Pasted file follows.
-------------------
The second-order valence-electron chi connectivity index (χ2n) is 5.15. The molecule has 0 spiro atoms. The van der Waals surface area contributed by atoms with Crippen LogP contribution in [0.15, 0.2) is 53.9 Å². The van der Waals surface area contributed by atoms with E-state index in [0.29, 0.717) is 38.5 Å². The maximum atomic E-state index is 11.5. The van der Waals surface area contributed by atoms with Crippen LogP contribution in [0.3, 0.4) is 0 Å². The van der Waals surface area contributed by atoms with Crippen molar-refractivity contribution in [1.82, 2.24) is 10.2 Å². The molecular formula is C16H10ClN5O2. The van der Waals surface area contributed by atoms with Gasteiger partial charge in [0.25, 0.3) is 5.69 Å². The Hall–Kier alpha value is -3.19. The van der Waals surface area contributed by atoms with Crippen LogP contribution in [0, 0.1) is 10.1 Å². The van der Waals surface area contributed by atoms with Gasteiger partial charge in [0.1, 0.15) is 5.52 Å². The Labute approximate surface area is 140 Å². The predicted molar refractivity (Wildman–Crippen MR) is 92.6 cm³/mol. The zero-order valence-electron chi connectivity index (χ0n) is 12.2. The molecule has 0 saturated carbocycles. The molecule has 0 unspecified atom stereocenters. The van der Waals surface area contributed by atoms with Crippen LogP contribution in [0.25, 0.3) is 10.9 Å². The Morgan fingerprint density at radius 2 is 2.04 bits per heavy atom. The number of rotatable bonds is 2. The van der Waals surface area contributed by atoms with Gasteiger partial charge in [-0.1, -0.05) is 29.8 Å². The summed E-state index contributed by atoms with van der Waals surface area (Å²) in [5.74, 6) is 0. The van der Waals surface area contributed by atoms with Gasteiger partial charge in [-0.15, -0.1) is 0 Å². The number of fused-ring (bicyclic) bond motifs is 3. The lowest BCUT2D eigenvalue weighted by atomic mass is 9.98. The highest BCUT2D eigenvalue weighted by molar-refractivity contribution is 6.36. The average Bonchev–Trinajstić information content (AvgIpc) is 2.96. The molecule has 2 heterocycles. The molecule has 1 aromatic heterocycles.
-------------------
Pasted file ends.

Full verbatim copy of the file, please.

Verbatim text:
The second-order valence-electron chi connectivity index (χ2n) is 5.15. The molecule has 0 spiro atoms. The van der Waals surface area contributed by atoms with Crippen LogP contribution in [0.15, 0.2) is 53.9 Å². The van der Waals surface area contributed by atoms with E-state index in [0.29, 0.717) is 38.5 Å². The maximum atomic E-state index is 11.5. The van der Waals surface area contributed by atoms with Crippen LogP contribution in [0.3, 0.4) is 0 Å². The van der Waals surface area contributed by atoms with Crippen molar-refractivity contribution in [1.82, 2.24) is 10.2 Å². The molecular formula is C16H10ClN5O2. The van der Waals surface area contributed by atoms with Gasteiger partial charge in [0.25, 0.3) is 5.69 Å². The Hall–Kier alpha value is -3.19. The van der Waals surface area contributed by atoms with Crippen LogP contribution in [0, 0.1) is 10.1 Å². The van der Waals surface area contributed by atoms with Gasteiger partial charge in [0.1, 0.15) is 5.52 Å². The Labute approximate surface area is 140 Å². The predicted molar refractivity (Wildman–Crippen MR) is 92.6 cm³/mol. The zero-order valence-electron chi connectivity index (χ0n) is 12.2. The molecule has 0 saturated carbocycles. The molecule has 0 unspecified atom stereocenters. The van der Waals surface area contributed by atoms with Crippen LogP contribution in [0.25, 0.3) is 10.9 Å². The Morgan fingerprint density at radius 2 is 2.04 bits per heavy atom. The number of rotatable bonds is 2. The van der Waals surface area contributed by atoms with Gasteiger partial charge in [-0.1, -0.05) is 29.8 Å². The summed E-state index contributed by atoms with van der Waals surface area (Å²) in [5.74, 6) is 0. The van der Waals surface area contributed by atoms with Gasteiger partial charge in [-0.15, -0.1) is 0 Å². The number of fused-ring (bicyclic) bond motifs is 3. The lowest BCUT2D eigenvalue weighted by atomic mass is 9.98. The highest BCUT2D eigenvalue weighted by molar-refractivity contribution is 6.36. The average Bonchev–Trinajstić information content (AvgIpc) is 2.96. The molecule has 2 heterocycles. The molecule has 1 aromatic heterocycles.